Starting with version 1.8.0, sudo supports a
modular framework that supports
third-party policy and I/O logging plugins. In this framework,
when a user runs
sudo, the front-end queries a policy
plugin to determine whether or not the command is to be allowed.
If it is allowed, the policy plugin returns a description of how
to run the command along with the argument vector and environment
to pass to the
execve() system call. While the command
is being run, the I/O plugin, if any, is passed all input to and
output from the command.
This makes it possible for third parties to extend sudo without replacing it. Extending sudo, rather than replacing it outright, has the advantage of allowing users to maintain their existing work flow while providing extra features that enterprise users want.
Below is a list of known third-party sudo plugins. If you have developed a plugin and would like to be added to this list, please send mail to firstname.lastname@example.org.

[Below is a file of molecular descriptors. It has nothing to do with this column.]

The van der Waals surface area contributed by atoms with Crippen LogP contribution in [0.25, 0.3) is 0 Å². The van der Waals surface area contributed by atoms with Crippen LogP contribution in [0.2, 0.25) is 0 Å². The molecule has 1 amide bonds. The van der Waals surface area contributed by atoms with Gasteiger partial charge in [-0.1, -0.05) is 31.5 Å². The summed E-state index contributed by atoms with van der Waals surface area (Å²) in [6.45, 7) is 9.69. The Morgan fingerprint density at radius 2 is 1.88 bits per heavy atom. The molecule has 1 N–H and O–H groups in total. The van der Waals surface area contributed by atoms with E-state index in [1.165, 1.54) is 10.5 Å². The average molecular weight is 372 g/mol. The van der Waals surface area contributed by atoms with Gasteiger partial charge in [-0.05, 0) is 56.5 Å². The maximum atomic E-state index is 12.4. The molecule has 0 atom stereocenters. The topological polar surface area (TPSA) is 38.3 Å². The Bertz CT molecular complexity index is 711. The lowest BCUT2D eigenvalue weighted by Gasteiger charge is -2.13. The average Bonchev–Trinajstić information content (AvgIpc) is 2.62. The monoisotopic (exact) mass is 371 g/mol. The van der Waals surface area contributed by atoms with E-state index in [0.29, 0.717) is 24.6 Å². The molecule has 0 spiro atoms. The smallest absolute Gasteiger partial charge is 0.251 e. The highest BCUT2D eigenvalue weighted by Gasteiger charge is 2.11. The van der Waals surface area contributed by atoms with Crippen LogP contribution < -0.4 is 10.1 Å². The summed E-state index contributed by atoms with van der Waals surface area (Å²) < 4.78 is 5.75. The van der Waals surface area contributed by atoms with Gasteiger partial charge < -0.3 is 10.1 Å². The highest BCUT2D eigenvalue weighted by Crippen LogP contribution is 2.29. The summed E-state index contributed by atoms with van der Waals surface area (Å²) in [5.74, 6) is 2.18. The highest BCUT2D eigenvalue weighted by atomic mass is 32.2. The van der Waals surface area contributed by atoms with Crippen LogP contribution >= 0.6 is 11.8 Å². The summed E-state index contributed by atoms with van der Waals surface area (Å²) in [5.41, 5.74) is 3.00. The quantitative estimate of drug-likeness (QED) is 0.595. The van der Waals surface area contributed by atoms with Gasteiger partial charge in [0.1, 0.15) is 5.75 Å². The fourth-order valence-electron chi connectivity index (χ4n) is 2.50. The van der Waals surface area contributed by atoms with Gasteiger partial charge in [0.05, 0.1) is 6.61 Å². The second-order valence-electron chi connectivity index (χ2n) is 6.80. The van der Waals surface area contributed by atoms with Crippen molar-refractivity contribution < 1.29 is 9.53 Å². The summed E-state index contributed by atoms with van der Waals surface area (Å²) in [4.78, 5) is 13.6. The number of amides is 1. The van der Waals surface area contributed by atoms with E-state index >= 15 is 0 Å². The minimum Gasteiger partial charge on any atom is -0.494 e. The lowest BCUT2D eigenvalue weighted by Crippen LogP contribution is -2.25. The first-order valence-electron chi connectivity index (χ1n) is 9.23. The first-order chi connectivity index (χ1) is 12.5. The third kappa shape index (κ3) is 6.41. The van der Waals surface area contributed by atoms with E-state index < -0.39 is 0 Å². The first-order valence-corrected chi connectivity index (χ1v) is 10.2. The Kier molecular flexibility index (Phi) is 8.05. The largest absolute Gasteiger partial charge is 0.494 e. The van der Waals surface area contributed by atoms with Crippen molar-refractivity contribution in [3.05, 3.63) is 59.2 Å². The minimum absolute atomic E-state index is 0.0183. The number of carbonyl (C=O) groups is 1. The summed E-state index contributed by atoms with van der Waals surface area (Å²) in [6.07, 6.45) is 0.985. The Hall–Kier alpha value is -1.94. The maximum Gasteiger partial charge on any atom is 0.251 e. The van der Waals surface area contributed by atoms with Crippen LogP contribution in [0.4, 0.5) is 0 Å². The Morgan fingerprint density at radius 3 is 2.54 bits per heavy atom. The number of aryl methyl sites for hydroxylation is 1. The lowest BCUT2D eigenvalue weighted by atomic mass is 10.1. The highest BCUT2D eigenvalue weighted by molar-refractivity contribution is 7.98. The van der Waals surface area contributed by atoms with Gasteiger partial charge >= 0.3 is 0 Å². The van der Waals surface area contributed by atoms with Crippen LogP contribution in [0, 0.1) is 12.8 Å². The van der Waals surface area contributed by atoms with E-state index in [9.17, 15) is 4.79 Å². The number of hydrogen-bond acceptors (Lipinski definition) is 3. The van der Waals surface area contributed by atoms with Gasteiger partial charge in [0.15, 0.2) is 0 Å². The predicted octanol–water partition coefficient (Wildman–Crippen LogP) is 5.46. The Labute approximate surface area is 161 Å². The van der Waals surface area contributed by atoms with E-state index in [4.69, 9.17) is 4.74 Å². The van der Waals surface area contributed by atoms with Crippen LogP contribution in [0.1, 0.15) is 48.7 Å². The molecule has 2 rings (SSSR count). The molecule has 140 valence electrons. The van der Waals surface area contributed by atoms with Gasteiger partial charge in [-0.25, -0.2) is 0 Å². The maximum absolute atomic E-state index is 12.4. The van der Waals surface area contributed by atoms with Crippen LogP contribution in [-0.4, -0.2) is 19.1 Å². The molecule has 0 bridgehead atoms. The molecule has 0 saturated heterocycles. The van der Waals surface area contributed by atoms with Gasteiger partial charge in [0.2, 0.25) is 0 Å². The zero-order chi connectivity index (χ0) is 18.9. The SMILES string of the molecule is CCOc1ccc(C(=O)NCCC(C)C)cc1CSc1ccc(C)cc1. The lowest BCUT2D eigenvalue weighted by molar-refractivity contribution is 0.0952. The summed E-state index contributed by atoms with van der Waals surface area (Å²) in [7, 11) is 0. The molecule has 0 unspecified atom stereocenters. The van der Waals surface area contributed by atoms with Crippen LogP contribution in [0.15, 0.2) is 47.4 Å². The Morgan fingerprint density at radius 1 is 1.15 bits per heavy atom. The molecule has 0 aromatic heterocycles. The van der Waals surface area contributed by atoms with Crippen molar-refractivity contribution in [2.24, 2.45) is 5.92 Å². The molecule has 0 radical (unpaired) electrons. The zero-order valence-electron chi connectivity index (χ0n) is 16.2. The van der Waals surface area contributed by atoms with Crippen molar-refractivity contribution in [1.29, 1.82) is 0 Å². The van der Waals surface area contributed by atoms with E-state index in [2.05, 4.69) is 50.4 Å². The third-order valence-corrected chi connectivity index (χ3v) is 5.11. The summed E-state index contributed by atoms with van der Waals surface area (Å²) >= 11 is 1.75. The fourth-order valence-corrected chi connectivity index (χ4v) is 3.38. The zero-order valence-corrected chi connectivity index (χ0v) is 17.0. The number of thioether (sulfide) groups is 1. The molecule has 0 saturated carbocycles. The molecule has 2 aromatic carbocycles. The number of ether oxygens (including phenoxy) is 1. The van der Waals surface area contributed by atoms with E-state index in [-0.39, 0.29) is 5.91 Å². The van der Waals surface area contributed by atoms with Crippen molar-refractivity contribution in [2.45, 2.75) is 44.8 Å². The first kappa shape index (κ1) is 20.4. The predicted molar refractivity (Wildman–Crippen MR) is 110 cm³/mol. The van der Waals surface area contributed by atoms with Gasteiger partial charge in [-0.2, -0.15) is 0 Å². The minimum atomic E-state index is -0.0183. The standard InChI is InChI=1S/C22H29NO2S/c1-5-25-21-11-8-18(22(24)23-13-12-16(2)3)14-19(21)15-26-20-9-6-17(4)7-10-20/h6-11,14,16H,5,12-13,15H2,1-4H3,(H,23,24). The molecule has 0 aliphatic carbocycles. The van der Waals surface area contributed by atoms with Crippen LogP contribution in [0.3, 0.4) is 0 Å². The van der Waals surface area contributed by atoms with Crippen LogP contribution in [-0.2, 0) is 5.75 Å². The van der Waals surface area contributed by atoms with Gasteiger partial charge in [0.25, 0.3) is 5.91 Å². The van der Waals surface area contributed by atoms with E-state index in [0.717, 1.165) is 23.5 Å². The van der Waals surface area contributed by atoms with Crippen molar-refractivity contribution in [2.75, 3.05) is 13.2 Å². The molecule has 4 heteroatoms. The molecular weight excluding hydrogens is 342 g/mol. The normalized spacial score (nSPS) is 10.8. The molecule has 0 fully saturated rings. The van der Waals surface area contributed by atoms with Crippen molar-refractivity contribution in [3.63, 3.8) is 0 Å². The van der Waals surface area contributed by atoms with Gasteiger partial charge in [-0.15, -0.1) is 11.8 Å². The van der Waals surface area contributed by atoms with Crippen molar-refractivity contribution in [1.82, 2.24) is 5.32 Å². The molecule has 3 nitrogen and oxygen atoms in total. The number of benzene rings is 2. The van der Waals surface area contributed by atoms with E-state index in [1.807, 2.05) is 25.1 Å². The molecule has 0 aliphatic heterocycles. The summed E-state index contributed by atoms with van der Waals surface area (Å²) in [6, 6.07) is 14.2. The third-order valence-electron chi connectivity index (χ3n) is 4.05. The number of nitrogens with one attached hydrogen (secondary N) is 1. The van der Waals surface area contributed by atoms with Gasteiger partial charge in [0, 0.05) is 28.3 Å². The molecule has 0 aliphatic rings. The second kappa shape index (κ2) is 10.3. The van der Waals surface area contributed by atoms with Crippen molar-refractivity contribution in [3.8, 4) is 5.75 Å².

The first available third party plugin is Privilege Manager for Sudo, which brings advanced features from the Privilege Manager for Unix product to sudo. These features include a central policy server, centralized management of sudo and the sudoers policy file, centralized reporting on sudoers access rights and activities, as well as keystroke logging of activities performed through sudo. Privilege Manager makes administering sudo across the entire enterprise easy, intuitive and consistent–eliminating the box-by-box management of sudo that is the source of so much inefficiency and inconsistency.
sudo_pair is an I/O plugin for sudo that can be used to require that another party approve commands before they are allowed to run. The running command’s output is mirrored on the approver’s screen and the command can be terminated by the approver at any point.